Once a company has identified their brand’s characteristics and traits, they can look for the archetype(s) that they align with (1 archetype is always stronger than 2, but if a company is best represented by 2, ensure no more than a 70:30% split or the powers of archetypes will become diluted). Some of the common archetypes we see in medical device marketing include:

  • The Caregiver who is driven by compassion and a desire to help others.

  • The Creator who is an innovator and non-conformist. They are known for pushing boundaries with their creativity.

  • The Sage who is a seeker of knowledge and wisdom.

  • The Ruler who has a dominant personality and desires power and control. They are exceptionally confident, but also trustworthy and stable.


Choosing one of these categories will give a company a clearer image of their brand and therefore how to convey it. If you would like to learn more about archetypes for branding, we recommend The Hero and The Outlaw by Margaret Mark and Carol Pearson. This is an excellent introduction into the almost magical world of archetypes.


External expression

Once all of the internal branding is complete, it is time to decide how this will be expressed externally, so that customers can connect with it. This can be divided into two categories.


Verbal expression

This should comprise of the company’s tagline, their core messaging, their stories and the way in which their copy is written. Is the tone formal at all times? Is there a playful element to it? These are some of the things to consider when creating guidelines for verbal expression of medical device branding.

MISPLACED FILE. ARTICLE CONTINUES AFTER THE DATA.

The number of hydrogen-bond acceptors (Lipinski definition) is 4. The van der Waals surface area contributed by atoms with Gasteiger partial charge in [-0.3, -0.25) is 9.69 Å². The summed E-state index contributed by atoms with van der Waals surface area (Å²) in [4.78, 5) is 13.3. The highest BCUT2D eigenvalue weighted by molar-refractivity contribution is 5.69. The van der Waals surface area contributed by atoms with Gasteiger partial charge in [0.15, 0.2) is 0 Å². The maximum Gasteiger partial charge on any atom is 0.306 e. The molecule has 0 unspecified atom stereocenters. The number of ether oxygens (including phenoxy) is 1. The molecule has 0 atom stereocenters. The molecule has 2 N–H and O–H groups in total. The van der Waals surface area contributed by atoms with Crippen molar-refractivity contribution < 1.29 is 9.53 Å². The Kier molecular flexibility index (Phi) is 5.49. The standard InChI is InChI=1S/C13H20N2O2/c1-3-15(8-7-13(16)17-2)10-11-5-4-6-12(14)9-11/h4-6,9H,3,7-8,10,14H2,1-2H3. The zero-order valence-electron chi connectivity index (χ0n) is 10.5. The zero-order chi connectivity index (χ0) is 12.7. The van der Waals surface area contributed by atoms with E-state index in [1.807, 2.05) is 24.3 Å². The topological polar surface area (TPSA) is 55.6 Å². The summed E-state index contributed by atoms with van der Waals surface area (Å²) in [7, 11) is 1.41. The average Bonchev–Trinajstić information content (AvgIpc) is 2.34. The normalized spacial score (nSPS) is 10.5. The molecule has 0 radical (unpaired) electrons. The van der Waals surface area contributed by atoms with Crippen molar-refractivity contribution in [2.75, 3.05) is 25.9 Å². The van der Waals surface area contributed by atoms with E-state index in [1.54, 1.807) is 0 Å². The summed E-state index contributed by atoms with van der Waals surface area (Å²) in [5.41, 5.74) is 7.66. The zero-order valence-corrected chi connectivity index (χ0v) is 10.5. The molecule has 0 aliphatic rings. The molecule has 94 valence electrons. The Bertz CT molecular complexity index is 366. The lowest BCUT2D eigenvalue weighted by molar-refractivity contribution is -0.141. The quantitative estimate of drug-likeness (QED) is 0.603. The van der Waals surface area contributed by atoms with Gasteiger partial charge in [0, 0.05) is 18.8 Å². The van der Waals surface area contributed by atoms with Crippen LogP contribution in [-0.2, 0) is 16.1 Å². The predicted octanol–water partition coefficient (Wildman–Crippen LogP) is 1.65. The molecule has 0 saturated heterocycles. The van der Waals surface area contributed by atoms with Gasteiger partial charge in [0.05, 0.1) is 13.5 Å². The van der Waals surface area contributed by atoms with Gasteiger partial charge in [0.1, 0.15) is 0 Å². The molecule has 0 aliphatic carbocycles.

Visual expression

This is when the logo finally comes into play, but it isn’t simply about looking good. All of a brand’s visual elements should be an expression of the company and what it stands for. It should add to the brand story and appeal to the target customer. All elements of effective visual branding should link back to the core message in some way.


Marketing the brand

Once the brand and its guidelines have been created, the fun can start and it can be incorporated into everything that the company produces. Branding messages can be distributed across all channels, including social media, websites, emails and congresses. This is how a company becomes recognisable, and more importantly, memorable.


Although there are more stages and lots of detail that go into creating a successful brand, we have outlined the main structure of brand development. If you have any more questions about medical device marketing that you would like us to address, please don’t hesitate to get in touch.


About Podymos Podymos is a dedicated medical device marketing agency. We are passionate about sharing relevant knowledge to expand our clients’ capabilities. If you would like to find out more about what we do, you can visit our services page, or get in contact with us.